1. The difficult step toward quantifying colocalization is the determination of ROI. While authors developed a software facility to select ROI, the image presented in the manuscript is only a 2D image. Does it work for 3D images? In the case of 3D images of wide-field microscopy or confocal microscopy using large pinhole sizes, out-of-focus blur makes simple thresholding difficult. The authors should test if their approach works for 3D images, or if it doesn’t then mention its limitation about the dimension.
2. ‘Additional file 1’ is mentioned at the end of “Materials and Methods”, but it was not found; only the manuscript was found.
1. Specific names of packages or functions (Such as ‘Shiny’, ‘cimg’, ‘imager’, ’image_load’, ‘data.frame’) should be in different fonts, capitalized if applicable, or enclosed by quotations to discriminate from conventional words.
2. What image file formats are accepted by the software? Are there any restrictions for image data (data size, bit depth, number of channels, number of time frames etc..)?
3. The word “statistics” is used throughout to indicate ‘statistics’ or ‘coefficient’. When talking “colocalization statistics”, biologists would expect a statistical analysis of the amount of colocalization measured for many cells. Therefore, I would recommend to use ‘colocalization’, ‘measurement of colocaliztion’ or ‘quantifying colocalization’ for a single measurement, and ‘statistics’ for many cells. In this context, ‘statistics’ seems inappropriate, for example, in line 62 and probably line 130, and many other places if they are intended to mean ‘quantifying colocalization’.
4. Line 82, “Testing for statistical significance” this subsection is a discussion which is inappropriate for the “Materials and Methods” section. Furthermore, the conclusion of this subsection is unclear. Please explain the last sentence more carefully. Why “auto-correlation in the image pixels” in the null model is a problem? What is “the varying nature of the probe interaction”? Do the authors finally recommend to use t-test?
5. Line 73, this sentence needs proof-reading.
6. Line 89, Table 1 and Line 164. My personal impression is that ‘how to use’ of the code or too much detail of individual functions should be written in the document of the source code and unnecessary in the main body of a scientific manuscript. Alternatively, can these be moved to supplemental files? I think Figure 4 is sufficient to introduce their functions.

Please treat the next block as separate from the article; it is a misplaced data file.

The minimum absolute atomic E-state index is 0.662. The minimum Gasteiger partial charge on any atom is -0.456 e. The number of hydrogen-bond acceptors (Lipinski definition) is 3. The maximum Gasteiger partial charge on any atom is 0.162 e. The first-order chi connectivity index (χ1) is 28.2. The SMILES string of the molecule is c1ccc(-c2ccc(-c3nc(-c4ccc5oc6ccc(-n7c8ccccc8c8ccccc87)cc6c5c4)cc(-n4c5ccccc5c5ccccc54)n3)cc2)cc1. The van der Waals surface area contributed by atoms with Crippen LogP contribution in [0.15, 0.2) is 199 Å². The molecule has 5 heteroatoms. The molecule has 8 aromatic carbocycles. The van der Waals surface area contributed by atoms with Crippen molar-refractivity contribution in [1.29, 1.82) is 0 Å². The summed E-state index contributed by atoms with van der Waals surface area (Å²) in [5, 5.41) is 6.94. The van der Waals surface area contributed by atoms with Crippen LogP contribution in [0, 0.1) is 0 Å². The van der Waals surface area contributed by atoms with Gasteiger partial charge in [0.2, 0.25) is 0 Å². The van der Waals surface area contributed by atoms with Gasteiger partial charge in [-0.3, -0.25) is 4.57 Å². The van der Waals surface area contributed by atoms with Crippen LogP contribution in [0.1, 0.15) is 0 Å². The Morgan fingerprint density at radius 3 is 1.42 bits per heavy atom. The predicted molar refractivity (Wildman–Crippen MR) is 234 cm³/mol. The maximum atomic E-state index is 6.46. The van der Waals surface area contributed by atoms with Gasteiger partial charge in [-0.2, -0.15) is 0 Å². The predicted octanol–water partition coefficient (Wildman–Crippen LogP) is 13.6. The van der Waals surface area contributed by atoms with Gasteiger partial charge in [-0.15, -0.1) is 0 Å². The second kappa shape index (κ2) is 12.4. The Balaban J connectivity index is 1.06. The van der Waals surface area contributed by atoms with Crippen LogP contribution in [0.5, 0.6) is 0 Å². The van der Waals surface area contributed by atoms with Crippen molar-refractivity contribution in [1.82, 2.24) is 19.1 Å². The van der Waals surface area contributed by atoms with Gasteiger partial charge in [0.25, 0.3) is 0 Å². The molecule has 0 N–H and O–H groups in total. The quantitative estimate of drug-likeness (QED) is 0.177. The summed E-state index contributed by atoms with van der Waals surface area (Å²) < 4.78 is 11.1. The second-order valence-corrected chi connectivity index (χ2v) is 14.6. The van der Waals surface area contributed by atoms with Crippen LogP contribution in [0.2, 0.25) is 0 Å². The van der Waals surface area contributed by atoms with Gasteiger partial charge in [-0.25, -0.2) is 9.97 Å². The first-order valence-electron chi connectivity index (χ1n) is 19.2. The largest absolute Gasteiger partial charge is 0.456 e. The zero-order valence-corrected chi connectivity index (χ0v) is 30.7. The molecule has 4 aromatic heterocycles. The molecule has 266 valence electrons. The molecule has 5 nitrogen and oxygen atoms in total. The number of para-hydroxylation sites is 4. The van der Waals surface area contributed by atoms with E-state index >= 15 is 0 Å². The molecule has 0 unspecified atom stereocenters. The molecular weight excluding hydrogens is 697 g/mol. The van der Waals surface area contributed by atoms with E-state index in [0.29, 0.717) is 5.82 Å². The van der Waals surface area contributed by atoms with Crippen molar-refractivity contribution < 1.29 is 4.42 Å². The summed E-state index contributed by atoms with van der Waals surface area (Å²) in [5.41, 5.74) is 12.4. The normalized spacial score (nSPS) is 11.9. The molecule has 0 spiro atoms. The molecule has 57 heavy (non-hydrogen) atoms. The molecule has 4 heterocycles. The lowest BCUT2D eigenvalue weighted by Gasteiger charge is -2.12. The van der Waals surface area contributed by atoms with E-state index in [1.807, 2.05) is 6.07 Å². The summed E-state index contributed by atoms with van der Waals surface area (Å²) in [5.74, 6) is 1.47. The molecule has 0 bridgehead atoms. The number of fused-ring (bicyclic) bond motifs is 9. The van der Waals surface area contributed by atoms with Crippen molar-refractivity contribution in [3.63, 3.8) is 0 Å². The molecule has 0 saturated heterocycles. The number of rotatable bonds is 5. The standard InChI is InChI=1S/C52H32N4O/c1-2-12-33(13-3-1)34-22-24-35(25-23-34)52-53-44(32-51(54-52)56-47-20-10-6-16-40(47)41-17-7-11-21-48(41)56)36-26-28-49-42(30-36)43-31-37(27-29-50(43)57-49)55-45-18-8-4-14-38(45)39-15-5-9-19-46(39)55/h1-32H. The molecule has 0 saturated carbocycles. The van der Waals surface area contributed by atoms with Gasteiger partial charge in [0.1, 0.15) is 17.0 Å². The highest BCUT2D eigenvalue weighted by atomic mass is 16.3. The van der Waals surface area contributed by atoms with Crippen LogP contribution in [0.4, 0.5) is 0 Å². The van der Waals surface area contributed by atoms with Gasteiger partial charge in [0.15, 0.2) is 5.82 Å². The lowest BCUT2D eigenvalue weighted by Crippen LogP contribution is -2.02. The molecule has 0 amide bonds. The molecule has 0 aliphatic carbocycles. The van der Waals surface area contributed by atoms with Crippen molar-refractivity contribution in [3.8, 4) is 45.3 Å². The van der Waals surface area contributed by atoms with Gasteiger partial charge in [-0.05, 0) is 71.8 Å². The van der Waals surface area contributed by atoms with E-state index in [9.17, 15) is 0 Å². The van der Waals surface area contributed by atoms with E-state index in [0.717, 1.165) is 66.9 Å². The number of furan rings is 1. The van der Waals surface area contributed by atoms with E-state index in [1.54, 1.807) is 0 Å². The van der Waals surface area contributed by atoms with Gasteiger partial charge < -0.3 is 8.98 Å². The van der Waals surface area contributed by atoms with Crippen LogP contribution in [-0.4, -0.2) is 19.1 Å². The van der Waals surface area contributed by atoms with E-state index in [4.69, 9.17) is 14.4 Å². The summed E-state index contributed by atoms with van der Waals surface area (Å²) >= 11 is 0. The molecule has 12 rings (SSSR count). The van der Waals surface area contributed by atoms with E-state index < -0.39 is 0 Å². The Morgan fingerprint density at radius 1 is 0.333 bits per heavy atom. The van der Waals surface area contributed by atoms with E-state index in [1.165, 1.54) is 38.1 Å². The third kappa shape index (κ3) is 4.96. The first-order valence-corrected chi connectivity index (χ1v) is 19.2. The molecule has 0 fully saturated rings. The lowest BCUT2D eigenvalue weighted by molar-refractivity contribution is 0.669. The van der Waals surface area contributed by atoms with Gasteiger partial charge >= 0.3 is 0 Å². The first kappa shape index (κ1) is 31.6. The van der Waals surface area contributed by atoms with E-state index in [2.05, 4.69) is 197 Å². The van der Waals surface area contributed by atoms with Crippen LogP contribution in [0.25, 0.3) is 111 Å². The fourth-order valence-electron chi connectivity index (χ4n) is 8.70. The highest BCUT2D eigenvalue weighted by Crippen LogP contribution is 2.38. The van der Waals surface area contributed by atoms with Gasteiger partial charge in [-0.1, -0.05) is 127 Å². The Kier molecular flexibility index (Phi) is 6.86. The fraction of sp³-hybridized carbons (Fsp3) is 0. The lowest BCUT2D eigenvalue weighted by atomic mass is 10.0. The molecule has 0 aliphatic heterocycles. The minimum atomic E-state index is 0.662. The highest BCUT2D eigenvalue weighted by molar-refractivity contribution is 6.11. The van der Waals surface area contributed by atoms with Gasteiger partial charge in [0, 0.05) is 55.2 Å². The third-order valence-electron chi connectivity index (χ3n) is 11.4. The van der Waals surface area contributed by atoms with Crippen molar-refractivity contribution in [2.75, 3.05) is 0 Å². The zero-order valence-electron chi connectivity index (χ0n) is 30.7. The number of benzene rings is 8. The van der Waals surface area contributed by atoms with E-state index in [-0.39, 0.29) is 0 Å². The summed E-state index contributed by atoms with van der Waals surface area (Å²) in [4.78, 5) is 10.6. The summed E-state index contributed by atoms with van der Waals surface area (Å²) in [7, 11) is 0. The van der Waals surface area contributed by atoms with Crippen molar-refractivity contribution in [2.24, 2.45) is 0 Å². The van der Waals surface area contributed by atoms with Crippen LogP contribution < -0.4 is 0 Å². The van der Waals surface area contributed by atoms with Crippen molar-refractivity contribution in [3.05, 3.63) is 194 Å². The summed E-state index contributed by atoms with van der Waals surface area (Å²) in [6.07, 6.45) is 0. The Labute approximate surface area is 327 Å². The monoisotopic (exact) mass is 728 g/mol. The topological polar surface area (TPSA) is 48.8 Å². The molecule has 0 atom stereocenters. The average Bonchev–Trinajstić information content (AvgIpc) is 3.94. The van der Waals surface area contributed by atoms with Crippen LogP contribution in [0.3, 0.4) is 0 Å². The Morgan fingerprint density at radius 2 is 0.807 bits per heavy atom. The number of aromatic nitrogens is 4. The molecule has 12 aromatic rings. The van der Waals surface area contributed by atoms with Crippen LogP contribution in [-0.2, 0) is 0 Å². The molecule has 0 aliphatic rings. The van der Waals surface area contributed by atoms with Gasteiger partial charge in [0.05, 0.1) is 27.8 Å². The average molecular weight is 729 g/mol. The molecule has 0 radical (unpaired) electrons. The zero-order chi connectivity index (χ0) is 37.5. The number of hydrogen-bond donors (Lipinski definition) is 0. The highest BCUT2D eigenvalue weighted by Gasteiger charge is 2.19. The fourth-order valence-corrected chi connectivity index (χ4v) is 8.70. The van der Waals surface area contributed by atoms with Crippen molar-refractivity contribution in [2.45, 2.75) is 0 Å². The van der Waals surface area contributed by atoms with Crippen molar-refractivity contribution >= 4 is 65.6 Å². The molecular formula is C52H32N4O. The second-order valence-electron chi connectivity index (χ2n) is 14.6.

7. Line 102, “cancer cell line were stained…” should be changed to “cancer cell line stained…”
8. Figure 1-2. Is the blue color in the merged image really required? Because of this blue color, it is very difficult to see the red color. The images are too small to validate that the colocalization coefficients are really true at the pixel level. A magnified view would be helpful. Also since the combination of red and green may be difficult to see for those with color-blindness, a combination of magenta and green or red and cyan is recommended. Scale bars are missing.
9. Line 109, “However” is inappropriate here. Just removing it makes the sentence more readable.
10. Figure 3. The color code in the left plot is ambiguous. It is difficult to see how many colors are used in the plot, therefore, it is unknown how many ROIs are used here. Do these ROIs correspond to ROIs in Figure 2 and Table 2? If so, please indicate as such. Also in this figure legend, at the end of the first sentence, ‘show’ should be changed to ‘shown’.
11. Line 131-132, ‘We described … elsewhere.’ Please indicate where it is described.
12. Line 156, the message in this paragraph is unclear. Does the author describing or discussing about the “other image processing packages in R”? The last sentence needs proof-reading (where is verb?).
This manuscript reports a new package for R for co-localisation analysis of fluorescent microscopy images called “colocr”. The package is open source, and is available on GitHib but there is no licence on the software. In this report the authors present the use of the software against one pair of individual images which seems insufficient to evaluate the utility of the software.
The authors compare their work on colocr to a few co-localisation packages that are part of the ImageJ plugin collection. There are several other Image J plugins and indeed several R packages already released that implement colocalization. For example, the Bioconductor package and in particular EBimage R suite contains many of the functions the authors report here. In addition, the arrival and universal adoption of super-resolution methods has raised several questions regarding the utility of colocalization at the diffraction limit, since super-resolution techniques will often resolve what is co-localised in conventional microscopy. Thus while the work appears to be well formed the rationale for yet another co-localisation package hasn’t been well presented.
If the author’s present a comprehensive representation of tools for co-localisation in ImageJ and R and elsewhere, a clear argument for their use and the description of colocr, the paper would then be suitable for publication.